Studying abroad was always something that I knew I wanted to do. The options were endless and making a choice was a lot harder than I anticipated, so I went abroad four times! My first experience was through a summer field study with Dr. Chong to Guatemala where we studied the lasting impact of a gruesome civil war, cemented a school yard, and hiked a volcano. This experience during my first year was eye-opening and completely changed my outlook on Rollins, the world, and my life. Though the travel bug and wanting to explore different cultures and every nook and cranny of the world was an endless yearning, it wasn’t until my junior year that I made the jump to spend the entire year abroad.
The fall was spent in Rome, Italy living in a convent, interning at the European Union, and eating more pasta than I thought was possible. The spring was spent in a sleepy Spanish town, Oviedo, where I learned how to manage expectations at a homestay, book ridiculously cheap travel around Europe, improve my Spanish language skills, and become a pro at tapas and “escanciando.” Coming back from a year abroad was surreal; Rollins was different, my friends and family were different, but most importantly, I was a different person. I was a person who watched foreign news stations, had a genuine interest in trying any type of cuisine, and could strike up a conversation with a stranger no matter when or where. I cared about the world and my place in it to a degree that was far beyond what I could have ever imagined.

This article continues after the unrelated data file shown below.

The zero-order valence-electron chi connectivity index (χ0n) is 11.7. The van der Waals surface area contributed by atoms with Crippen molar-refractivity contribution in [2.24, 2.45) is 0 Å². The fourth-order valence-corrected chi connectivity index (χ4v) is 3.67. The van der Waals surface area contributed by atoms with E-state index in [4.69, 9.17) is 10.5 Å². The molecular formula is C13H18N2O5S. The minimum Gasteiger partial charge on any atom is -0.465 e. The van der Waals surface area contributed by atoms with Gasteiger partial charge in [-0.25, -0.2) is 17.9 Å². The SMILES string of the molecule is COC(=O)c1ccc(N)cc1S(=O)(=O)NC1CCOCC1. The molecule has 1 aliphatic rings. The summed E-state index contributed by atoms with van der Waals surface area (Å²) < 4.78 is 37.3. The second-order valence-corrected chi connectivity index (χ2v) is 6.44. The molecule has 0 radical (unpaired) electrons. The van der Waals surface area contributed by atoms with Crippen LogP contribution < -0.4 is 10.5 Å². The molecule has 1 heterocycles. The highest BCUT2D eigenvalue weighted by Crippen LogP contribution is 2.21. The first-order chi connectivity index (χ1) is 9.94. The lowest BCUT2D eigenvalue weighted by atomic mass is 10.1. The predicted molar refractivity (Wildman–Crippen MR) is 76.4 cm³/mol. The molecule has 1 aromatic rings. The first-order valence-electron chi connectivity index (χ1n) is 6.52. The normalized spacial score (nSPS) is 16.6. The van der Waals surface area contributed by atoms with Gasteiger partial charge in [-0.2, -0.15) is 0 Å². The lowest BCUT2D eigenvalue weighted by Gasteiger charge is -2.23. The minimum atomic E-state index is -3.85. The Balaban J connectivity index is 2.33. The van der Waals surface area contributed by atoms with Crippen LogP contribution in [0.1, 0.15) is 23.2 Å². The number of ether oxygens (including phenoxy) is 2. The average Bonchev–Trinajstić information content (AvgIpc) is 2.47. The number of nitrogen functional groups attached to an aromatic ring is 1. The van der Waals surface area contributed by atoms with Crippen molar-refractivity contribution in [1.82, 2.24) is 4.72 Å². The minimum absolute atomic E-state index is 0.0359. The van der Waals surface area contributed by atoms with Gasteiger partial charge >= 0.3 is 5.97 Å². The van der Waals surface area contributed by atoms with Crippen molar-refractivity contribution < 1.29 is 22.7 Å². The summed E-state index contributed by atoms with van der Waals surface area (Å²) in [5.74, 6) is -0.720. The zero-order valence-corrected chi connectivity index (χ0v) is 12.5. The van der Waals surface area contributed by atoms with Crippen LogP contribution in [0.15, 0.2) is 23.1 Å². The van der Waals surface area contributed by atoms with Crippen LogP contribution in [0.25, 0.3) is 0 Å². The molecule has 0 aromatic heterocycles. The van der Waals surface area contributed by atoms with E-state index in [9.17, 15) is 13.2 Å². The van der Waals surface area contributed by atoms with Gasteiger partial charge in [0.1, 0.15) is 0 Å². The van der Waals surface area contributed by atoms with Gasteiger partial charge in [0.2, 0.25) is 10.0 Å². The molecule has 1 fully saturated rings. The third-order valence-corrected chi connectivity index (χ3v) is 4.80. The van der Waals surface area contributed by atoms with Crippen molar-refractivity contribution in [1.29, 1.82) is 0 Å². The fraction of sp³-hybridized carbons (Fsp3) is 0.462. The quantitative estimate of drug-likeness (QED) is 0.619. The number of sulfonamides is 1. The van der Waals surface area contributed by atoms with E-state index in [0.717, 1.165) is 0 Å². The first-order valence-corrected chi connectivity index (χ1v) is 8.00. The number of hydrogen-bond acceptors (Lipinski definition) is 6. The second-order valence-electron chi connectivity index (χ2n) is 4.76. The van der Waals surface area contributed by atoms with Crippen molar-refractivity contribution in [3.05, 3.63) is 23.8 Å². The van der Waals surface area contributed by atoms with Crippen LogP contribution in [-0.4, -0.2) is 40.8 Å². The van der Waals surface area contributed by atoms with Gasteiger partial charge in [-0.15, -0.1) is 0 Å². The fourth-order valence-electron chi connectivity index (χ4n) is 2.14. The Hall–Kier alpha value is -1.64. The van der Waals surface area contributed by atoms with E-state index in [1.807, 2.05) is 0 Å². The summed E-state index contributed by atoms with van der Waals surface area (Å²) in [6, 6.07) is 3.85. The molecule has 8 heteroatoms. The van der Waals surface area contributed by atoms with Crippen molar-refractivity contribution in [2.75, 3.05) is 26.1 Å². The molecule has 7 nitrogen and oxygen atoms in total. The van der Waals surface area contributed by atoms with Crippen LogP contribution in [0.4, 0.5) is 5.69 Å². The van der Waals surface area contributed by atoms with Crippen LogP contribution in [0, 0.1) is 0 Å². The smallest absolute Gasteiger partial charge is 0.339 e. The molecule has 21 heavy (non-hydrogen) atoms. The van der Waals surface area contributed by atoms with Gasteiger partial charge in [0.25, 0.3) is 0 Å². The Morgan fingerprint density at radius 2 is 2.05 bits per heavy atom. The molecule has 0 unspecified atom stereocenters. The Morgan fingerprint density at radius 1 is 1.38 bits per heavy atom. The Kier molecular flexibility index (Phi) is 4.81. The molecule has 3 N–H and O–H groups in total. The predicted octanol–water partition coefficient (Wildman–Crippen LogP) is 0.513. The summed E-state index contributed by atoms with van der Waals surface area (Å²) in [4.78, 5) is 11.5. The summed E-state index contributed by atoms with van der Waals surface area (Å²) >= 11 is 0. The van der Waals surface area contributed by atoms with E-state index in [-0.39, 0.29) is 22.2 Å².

Not even two weeks back in the good old USA, I decided that a winter field study to Thailand and Burma with Dr. Chong was the perfect way to end four years of exploration and learning. I gave up my final college New Year’s Eve with friends and family and instead travelled half way around the world to work with Burmese refugees in Thailand. We ate weirdly shaped fruits, duck soup for breakfast, and travelled on back roads to hidden orphanages to provide a little bit of love to those who need it most. When I finally landed back in America, I knew that my days of endless travel were over, the real world would soon set in and I would become comfortable in my 8-5 job, but what I didn’t realize was how untrue that would actually be.
Leaving the United States for extended periods of time can be frightening, the world is a scary place, but the benefits more than make up for the few terrifying moments you may experience. You become more aware of who you are, what you want from those around you, your place in the world, and most importantly you realize that America isn’t the be all end all. The world is a complex and ever changing place. It is really hard for me to put into words exactly what my international experience has done for my personal and professional growth but one thing I do know is that the world isn’t what it used to be for my eighteen year old self. The world is different. I am different. I am a better human being and I can’t thank Rollins enough for those experiences.